Lung King Heen
Four Seasons Hotel Hong Kong 4/F
8 Finance Street
Dining date: 3/10/16
Dim sum was one of the things my family and I really wanted to explore while in Hong Kong. How much better would it be in Hong Kong vs. California? My mother’s cousin, who is a frequent visitor to the territory, recommended Lung King Heen as his favorite. The restaurant at the Four Seasons, which is Michelin three-starred and ranked 99th best restaurant in the world, certainly promised to be a different kind of dim sum experience compared to what we were accustomed to.
Window seats provided plenty of views of the harbor.
Tim Ho Wan
Olympian City G/F
18 Hoi Ting Road
Dining date: 3/11/16
Tim Ho Wan might be the most famous Michelin-starred restaurant in Hong Kong. The “hole in a wall” dim sum restaurant gained a star in the 2010 guide, launching it to fame as the world’s cheapest Michelin star restaurant (I’m not sure if it still is, particularly after dining at Ho Hung Kee). The restaurant has leveraged its success for expansion throughout Asia in recent years with outposts currently in Singapore, the Philippines, Australia, Indonesia, Taiwan, Vietnam, Malaysia and Thailand. This location, at Olympian City, is one of the three Tim Ho Wans that currently hold a Michelin star in Hong Kong.
Two things surprised me about the restaurant from the beginning. First, there was no line (it was a Friday); I had read many reviews talking about some lengthy waits. Maybe we just lucked out. Second, it wasn’t a hole-in-a-wall at all! Maybe this location was just nicer; the original location relocated here in 2013. No complaints though.
Ho Hung Kee
Hysan Place 12/F
500 Hennessy Road
Dining date: 3/10/16
While staying in the Causeway Bay neighborhood of Hong Kong, we were looking for casual restaurants to try on our first night in town. My dad stumbled upon this wonton shop just a few blocks from the hotel – a Michelin-starred wonton shop! With so many wonton noodle shops around town it was hard to narrow down options. I’m not exactly sure how Michelin inspectors rate these type of places, but we felt this spot was worth a try.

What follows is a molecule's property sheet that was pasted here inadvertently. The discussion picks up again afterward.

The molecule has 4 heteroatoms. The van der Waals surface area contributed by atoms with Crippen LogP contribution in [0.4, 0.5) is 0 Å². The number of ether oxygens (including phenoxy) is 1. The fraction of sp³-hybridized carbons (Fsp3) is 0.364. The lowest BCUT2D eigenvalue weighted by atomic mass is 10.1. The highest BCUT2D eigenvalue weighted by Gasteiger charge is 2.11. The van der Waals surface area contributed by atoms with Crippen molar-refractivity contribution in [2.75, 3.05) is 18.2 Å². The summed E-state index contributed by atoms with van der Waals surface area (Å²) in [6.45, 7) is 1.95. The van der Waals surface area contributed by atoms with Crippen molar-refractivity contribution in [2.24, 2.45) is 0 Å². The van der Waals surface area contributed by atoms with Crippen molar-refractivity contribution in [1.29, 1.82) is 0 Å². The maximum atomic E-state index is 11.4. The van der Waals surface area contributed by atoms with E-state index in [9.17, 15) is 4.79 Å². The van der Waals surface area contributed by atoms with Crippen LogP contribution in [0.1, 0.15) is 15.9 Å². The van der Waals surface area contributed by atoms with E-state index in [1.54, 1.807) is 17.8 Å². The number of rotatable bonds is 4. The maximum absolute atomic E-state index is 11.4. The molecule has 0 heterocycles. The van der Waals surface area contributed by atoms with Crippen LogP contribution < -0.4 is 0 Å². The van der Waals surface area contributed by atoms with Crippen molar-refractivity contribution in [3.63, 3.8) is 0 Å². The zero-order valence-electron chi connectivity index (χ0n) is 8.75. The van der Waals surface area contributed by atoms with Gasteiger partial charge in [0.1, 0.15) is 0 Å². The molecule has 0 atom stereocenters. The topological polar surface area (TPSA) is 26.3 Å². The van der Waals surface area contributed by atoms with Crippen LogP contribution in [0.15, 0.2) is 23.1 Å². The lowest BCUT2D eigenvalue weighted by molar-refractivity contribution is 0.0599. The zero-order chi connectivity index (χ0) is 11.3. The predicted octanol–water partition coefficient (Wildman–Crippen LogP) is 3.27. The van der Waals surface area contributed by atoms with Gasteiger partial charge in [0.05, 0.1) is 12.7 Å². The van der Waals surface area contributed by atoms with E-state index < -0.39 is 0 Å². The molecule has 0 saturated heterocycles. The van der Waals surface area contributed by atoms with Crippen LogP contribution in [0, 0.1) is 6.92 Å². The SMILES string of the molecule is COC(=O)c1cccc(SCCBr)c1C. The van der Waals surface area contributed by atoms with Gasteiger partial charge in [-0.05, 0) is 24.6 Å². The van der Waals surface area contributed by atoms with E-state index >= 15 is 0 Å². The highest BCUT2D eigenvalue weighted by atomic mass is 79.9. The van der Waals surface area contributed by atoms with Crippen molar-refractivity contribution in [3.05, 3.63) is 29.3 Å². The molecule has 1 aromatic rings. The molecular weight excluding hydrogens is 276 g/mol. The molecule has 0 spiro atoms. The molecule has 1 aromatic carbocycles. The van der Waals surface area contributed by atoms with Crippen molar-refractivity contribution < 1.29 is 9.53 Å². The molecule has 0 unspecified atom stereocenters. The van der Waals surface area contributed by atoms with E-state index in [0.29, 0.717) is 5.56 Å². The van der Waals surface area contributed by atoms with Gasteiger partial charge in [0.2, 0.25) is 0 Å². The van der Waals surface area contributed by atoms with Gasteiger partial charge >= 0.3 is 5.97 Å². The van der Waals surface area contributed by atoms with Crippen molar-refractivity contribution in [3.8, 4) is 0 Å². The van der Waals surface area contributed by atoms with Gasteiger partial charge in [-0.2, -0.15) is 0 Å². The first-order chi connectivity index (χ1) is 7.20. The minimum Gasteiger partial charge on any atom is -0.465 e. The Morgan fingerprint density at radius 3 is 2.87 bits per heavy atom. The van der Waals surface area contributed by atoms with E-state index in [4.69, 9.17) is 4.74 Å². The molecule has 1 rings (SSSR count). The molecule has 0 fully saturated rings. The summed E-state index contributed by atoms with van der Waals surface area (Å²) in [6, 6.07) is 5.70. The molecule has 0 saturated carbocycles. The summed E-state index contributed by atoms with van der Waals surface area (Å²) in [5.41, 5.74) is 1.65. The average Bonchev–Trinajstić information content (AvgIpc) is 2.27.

The price was right – the restaurant’s wonton noodles was USD $7 (for the large size). People like to call Hong Kong’s dim sum spot Tim Ho Wan the cheapest Michelin-starred restaurant, but this has to be pretty darn close.
Kam’s Roast Goose
G/F Po Wah Commercial Center
226 Hennessy Rd
Wan Chai, Hong Kong
Dining date: 3/9/16
There are many foods Hong Kong is known for – dim sum, wonton noodles, and Chinese BBQ meats are just a few. Roast goose falls into that latter category, somewhat unique outside of America. I’ve come across roasted (Peking) duck many times but don’t think I’ve had roast goose.
Located in the Causeway Bay neighborhood, Kam’s is one of the most notable roast goose shops in town. It looks like a pretty typical Chinese BBQ meat shop, but it did garner a star in the latest Michelin guide.
631 Kearny St
San Francisco, CA 94108
Dining date: 12/24/14
One of the most popular (if not the most) restaurants in San Francisco’s Chinatown is R&G Lounge. It’s been around for almost 30 years, but has gained more widespread fame/popularity in recent years as it’s been featured on TV (most notably by Anthony Bourdain on No Reservations).
R&G Lounge frequently draws a line for dinner service, but it was a madhouse on Christmas Eve. It was totally a cluster as the entire lobby was literally shoulder-to-shoulder, spilling out onto the street. Luckily I had made a 7:30 reservation, but our table still wasn’t ready until 8:30. I heard walk-ins quoted at 1.5-2hr waits, so the reservation did help a little.
Hakkasan Beverly Hills
233 N. Beverly Drive
Beverly Hills, CA 90210
Dining date: 9/28/13
Hakkasan’s Beverly Hills location opened last week, the latest of three West Coast openings in the past 10 months. This location didn’t open with nearly the splash as the last one (club/lounge/restaurant in Las Vegas), but with the same standards in food that’s awarded the chain Michelin stars in New York and London. I dined at the Las Vegas location in May and thoroughly enjoyed it; I’ve been awaiting this outpost’s opening in order to try more.
Hakkasan’s always sought a fine balance between serious dining and a hip, trendy culture. Its Beverly Hills location, across from Scarpetta and Bouchon, promises to be fairly scene-y already attracting the attention of celebrities around town. Even on this evening, paparazzi were hanging out outside the restaurant awaiting glimpses of anyone worth taking pictures of. I’m always skeptical of the see-and-be-seen restaurants, but Hakkasan seems to have the pedigree to meet the needs of those who are there for the atmosphere and those that just want a delicious meal.